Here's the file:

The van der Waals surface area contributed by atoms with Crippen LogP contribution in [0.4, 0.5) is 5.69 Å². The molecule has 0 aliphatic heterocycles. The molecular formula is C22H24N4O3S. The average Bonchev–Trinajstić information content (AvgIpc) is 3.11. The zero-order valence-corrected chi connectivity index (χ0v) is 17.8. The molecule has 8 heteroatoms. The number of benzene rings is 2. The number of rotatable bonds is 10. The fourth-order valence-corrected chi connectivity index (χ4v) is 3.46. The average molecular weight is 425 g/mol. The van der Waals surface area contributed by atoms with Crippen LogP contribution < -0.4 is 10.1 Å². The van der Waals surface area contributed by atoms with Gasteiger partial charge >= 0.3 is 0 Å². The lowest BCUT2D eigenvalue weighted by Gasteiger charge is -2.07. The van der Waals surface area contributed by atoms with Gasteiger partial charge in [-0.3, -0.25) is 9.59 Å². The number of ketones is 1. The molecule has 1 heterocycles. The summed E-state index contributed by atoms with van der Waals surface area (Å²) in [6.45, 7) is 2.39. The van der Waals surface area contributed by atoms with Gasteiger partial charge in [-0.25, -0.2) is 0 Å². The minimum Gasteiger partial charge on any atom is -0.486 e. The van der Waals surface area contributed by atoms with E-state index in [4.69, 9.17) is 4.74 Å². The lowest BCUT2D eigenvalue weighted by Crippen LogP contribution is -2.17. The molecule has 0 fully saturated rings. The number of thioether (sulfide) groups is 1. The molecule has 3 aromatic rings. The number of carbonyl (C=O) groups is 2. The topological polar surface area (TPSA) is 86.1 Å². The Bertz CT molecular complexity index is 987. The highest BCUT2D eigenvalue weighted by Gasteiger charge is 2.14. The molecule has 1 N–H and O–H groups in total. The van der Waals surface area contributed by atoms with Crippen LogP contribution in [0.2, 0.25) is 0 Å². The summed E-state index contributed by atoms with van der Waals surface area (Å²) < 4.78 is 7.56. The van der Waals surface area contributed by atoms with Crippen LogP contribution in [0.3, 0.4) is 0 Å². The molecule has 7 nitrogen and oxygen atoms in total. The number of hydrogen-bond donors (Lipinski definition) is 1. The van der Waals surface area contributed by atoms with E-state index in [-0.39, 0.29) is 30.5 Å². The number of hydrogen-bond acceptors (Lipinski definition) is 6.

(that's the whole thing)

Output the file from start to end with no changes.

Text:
The van der Waals surface area contributed by atoms with Crippen LogP contribution in [0.4, 0.5) is 5.69 Å². The molecule has 0 aliphatic heterocycles. The molecular formula is C22H24N4O3S. The average Bonchev–Trinajstić information content (AvgIpc) is 3.11. The zero-order valence-corrected chi connectivity index (χ0v) is 17.8. The molecule has 8 heteroatoms. The number of benzene rings is 2. The number of rotatable bonds is 10. The fourth-order valence-corrected chi connectivity index (χ4v) is 3.46. The average molecular weight is 425 g/mol. The van der Waals surface area contributed by atoms with Crippen LogP contribution < -0.4 is 10.1 Å². The van der Waals surface area contributed by atoms with Gasteiger partial charge >= 0.3 is 0 Å². The lowest BCUT2D eigenvalue weighted by Gasteiger charge is -2.07. The van der Waals surface area contributed by atoms with Gasteiger partial charge in [-0.3, -0.25) is 9.59 Å². The number of ketones is 1. The molecule has 1 heterocycles. The summed E-state index contributed by atoms with van der Waals surface area (Å²) in [6.45, 7) is 2.39. The van der Waals surface area contributed by atoms with Gasteiger partial charge in [-0.25, -0.2) is 0 Å². The minimum Gasteiger partial charge on any atom is -0.486 e. The van der Waals surface area contributed by atoms with E-state index in [4.69, 9.17) is 4.74 Å². The lowest BCUT2D eigenvalue weighted by Crippen LogP contribution is -2.17. The molecule has 0 fully saturated rings. The number of thioether (sulfide) groups is 1. The molecule has 3 aromatic rings. The number of carbonyl (C=O) groups is 2. The topological polar surface area (TPSA) is 86.1 Å². The Bertz CT molecular complexity index is 987. The highest BCUT2D eigenvalue weighted by Gasteiger charge is 2.14. The molecule has 1 N–H and O–H groups in total. The van der Waals surface area contributed by atoms with Crippen LogP contribution in [0.2, 0.25) is 0 Å². The summed E-state index contributed by atoms with van der Waals surface area (Å²) < 4.78 is 7.56. The van der Waals surface area contributed by atoms with Crippen LogP contribution in [0.3, 0.4) is 0 Å². The molecule has 7 nitrogen and oxygen atoms in total. The number of hydrogen-bond donors (Lipinski definition) is 1. The van der Waals surface area contributed by atoms with E-state index in [-0.39, 0.29) is 30.5 Å². The number of hydrogen-bond acceptors (Lipinski definition) is 6.